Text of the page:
# Converting tangential momentum to angular momentum

1. Jul 7, 2011

### jforce93

"converting" tangential momentum to angular momentum

If someone is running and jumps onto a merry-go-round, momentum is still conserved, correct? (ignoring friction). So, would the momentum of the person while they were running be the same as the angular momentum of the merry-go-round after they jumped onto it? If not, how would I "convert" (for lack of a better term) their momentum into angular momentum? I know about

L = IW
and all, but I am really confused.

Thanks,

Jordan

2. Jul 7, 2011

### Jaevko

Re: "converting" tangential momentum to angular momentum

For simplicity's sake assume that the merry-go-round has no mass and therefore possesses no momentum of its own and the person's speed is the same before he or she jumps on (when they are running) and after (when they are sitting on the merry-go-round). Also assume no friction and that the person is a "point" mass (again just for simplicity).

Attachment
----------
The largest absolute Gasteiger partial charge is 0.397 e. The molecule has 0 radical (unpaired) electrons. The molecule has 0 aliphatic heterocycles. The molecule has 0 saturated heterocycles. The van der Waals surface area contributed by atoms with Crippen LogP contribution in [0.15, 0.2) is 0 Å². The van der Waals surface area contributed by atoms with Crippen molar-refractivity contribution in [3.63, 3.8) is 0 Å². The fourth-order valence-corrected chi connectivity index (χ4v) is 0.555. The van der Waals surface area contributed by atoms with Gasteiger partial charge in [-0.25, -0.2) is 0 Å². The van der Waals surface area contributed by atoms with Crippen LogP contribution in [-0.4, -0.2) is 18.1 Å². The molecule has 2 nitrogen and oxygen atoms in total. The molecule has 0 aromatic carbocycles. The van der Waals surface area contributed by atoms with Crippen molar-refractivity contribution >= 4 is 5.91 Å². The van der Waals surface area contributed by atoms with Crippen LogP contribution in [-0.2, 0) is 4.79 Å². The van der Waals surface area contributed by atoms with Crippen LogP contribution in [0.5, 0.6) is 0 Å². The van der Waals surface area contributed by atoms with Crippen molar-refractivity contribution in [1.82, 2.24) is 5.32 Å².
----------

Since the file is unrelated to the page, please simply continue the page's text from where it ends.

Linear momentum is conserved, but in this case the person's momentum is transferred to the Earth through the merry-go-round as the merry-go-round exerts a force on the person towards its center. In other words, linear momentum is covered overall (if you include the Earth) but if you only include the person and the merry-go-round in your system then linear momentum is NOT conserved. Note the magnitude of the person's linear momentum stays the same since the person continues to travel at the same speed, but the momentum changes since momentum is a vector quantity and the person's direction is continually changing as they go around the merry-go-round.

To convert, just get the person's speed before the jump and combine that with the distance from the center to come up with the omega (the W, angular speed) value. So for example if the person is going 15 ft per second and is 5 feet from the center of the merry-go-round, they are doing speed (ft/sec) / circumference (ft/revolution) = 15/(2*5*pi) revolutions/sec = .477 rev/sec = 3 radians/sec (I'm not sure if my math is right, but you get the idea).

To get I:http://en.wikipedia.org/wiki/List_of_moments_of_inertia" [Broken]

use the one for point mass (m*r*r) so you get mass of person * 5 * 5

multiply I and W together to get angular momentum! Note that this problem might be doable if you are not given the mass of the person, set it up and see if the m's cancel. Good luck!

Last edited by a moderator: May 5, 2017